Legally, each of Peru's 25 administrative regions must have a plan for promoting equal opportunities for women. But over the last year, only 10 regions have actually allocated resources to the task of overcoming gender inequity, while another 10 have not even drawn up the compulsory equal opportunities plan.
The Ombudsman's Office (Defensoría del Pueblo, DDP) issued a report in March that analyses this information and states that only 15 regional governments have approved gender equality plans, and of these, five have not earmarked any funds to put them into effect.
Among the regions lacking plans or funds for promoting equal opportunities are Apurímac, Huancavelica, Cajamarca, Huánuco, Ancash, Cuzco and Puno, which also have the highest rates of illiteracy among the general population and, specifically, among women, and the highest rates of gender-based violence.
"Many women are victims of domestic violence, but do not report it because they are too afraid of their husbands, and because many people still do not accept that women have rights," Elsa Mamani told IPS while travelling through the southern Andean region of Cuzco.
Mamani is a leading activist with the Coordinadora Departamental de Defensorías Comunitarias (CODECC), an organisation of about 500 women advocates in Cuzco region who accompany and support victims of domestic violence, sexual abuse and mistreatment, and assist them in filing and following up complaints.
However, not all Peruvian women have adopted this vigorous approach; most women still find themselves neglected and forgotten by the state, in spite of the Law on Equal Opportunities for Women and Men, in force since 2007.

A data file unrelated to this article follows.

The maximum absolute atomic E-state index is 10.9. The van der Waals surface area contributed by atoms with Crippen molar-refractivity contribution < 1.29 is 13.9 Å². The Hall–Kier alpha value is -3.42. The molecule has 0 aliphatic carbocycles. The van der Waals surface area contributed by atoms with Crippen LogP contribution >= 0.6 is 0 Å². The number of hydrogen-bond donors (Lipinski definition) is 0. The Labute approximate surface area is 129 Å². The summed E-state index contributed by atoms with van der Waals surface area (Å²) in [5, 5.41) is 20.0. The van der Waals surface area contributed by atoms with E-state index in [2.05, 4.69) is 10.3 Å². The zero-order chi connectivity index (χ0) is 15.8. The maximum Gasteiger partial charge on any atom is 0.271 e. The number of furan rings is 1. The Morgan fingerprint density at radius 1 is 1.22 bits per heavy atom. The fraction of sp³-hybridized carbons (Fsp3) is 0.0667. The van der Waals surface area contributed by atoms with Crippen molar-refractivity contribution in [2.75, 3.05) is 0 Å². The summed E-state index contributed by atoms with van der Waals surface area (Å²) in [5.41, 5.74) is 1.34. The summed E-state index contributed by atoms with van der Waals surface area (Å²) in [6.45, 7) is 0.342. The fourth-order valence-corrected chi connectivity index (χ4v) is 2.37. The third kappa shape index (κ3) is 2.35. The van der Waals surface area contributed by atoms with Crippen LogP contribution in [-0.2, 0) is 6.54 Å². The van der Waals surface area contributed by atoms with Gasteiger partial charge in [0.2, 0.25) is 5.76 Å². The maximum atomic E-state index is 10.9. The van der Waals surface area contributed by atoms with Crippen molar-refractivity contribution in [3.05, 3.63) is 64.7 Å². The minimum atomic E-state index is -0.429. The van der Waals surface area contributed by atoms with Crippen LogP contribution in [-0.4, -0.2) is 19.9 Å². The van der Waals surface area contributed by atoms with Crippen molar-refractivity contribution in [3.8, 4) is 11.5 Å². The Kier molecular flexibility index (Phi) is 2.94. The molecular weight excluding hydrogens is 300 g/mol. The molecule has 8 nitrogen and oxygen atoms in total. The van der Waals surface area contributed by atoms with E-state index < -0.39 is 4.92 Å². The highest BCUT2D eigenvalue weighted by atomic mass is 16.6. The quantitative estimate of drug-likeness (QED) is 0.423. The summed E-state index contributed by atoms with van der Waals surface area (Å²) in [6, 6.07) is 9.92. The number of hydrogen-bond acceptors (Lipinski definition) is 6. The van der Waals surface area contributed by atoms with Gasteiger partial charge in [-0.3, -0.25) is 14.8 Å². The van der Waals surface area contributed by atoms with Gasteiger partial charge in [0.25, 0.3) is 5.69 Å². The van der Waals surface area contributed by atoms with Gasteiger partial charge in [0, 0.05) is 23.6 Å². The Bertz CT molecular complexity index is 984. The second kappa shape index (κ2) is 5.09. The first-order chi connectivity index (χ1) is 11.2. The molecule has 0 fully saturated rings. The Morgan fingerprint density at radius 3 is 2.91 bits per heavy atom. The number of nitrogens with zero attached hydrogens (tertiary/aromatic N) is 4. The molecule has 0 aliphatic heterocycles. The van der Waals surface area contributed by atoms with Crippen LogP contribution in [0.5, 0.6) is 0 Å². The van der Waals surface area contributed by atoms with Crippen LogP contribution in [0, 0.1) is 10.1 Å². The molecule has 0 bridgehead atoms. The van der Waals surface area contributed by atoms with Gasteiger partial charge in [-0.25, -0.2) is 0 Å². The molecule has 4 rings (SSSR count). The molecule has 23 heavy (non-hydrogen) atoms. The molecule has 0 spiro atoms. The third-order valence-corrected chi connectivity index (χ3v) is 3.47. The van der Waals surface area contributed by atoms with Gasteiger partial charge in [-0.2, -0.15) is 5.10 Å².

Among its provisions, the law calls for the viewpoints of both women and men to be included when formulating regional development policies, plans, budgets and projects, and establishes 13 common guidelines for measures to promote equal opportunities.
The DDP's fourth annual report monitoring compliance by regional governments with the Law on Equal Opportunities recognises that they have made progress in passing norms and regulations for the benefit of women, but not in allocating resources to close the gender gap.
Official statistics show that maternal mortality, gender-based violence, illiteracy and lack of access to paid work are major problems for Peruvian women.
The Apurímac region, in particular, has the highest rates of violence against women and of illiteracy in the country. In this southern Andean region, 54.5 percent of women have been physically abused by their partners, according to the 2009 Family Health and Demographic Survey.
The regional government drew up a plan to promote equal opportunities in 2010, but did not earmark any funds for preventing and punishing violence against women.
"The law's budgetary requirements are not being implemented, even though spending decisions are necessary for concrete steps to be taken towards closing the gaps," Eugenia Fernán-Zegarra, head of the women's rights section of the DDP, told IPS.
Only four of the 25 regional governments have invested part of their budget to combat gender-based violence.
In Fernán-Zegarra's view, another worrying aspect is that women's access to education still lags behind men's.
According to the latest census, from 2007, in Apurímac, 32.2 percent of women are illiterate, compared to 10.7 percent of men, the worst literacy rates in the country. In second place is Huancavelica in the central Andes, the poorest region in Peru, where 30 percent of women and 9.7 percent of men cannot read or write.